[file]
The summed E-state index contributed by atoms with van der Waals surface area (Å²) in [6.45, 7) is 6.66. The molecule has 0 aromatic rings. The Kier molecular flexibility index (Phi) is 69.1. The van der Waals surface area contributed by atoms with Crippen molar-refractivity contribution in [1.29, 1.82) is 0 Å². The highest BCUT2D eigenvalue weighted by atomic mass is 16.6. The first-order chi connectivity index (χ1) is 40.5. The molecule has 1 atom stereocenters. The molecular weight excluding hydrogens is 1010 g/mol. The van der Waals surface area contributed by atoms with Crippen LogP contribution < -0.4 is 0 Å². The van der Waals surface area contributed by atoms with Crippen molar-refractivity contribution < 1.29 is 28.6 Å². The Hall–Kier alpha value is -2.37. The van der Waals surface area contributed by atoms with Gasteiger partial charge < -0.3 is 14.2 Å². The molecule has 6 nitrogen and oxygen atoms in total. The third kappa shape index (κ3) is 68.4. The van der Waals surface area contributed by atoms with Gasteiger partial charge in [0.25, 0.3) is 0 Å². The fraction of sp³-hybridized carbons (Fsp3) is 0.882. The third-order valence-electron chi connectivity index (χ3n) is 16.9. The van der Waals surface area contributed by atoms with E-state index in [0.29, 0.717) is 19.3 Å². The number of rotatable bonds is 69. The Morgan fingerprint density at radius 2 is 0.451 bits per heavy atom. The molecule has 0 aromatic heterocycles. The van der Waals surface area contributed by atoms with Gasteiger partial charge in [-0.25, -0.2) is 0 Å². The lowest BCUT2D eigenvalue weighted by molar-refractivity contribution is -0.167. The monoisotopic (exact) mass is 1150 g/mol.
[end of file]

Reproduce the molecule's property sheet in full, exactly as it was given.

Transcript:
The summed E-state index contributed by atoms with van der Waals surface area (Å²) in [6.45, 7) is 6.66. The molecule has 0 aromatic rings. The Kier molecular flexibility index (Phi) is 69.1. The van der Waals surface area contributed by atoms with Crippen molar-refractivity contribution in [1.29, 1.82) is 0 Å². The highest BCUT2D eigenvalue weighted by atomic mass is 16.6. The first-order chi connectivity index (χ1) is 40.5. The molecule has 1 atom stereocenters. The molecular weight excluding hydrogens is 1010 g/mol. The van der Waals surface area contributed by atoms with Crippen LogP contribution < -0.4 is 0 Å². The van der Waals surface area contributed by atoms with Crippen molar-refractivity contribution < 1.29 is 28.6 Å². The Hall–Kier alpha value is -2.37. The van der Waals surface area contributed by atoms with Gasteiger partial charge < -0.3 is 14.2 Å². The molecule has 6 nitrogen and oxygen atoms in total. The third kappa shape index (κ3) is 68.4. The van der Waals surface area contributed by atoms with Gasteiger partial charge in [0.25, 0.3) is 0 Å². The fraction of sp³-hybridized carbons (Fsp3) is 0.882. The third-order valence-electron chi connectivity index (χ3n) is 16.9. The van der Waals surface area contributed by atoms with E-state index in [0.29, 0.717) is 19.3 Å². The number of rotatable bonds is 69. The Morgan fingerprint density at radius 2 is 0.451 bits per heavy atom. The molecule has 0 aromatic heterocycles. The van der Waals surface area contributed by atoms with Gasteiger partial charge in [-0.25, -0.2) is 0 Å². The lowest BCUT2D eigenvalue weighted by molar-refractivity contribution is -0.167. The monoisotopic (exact) mass is 1150 g/mol.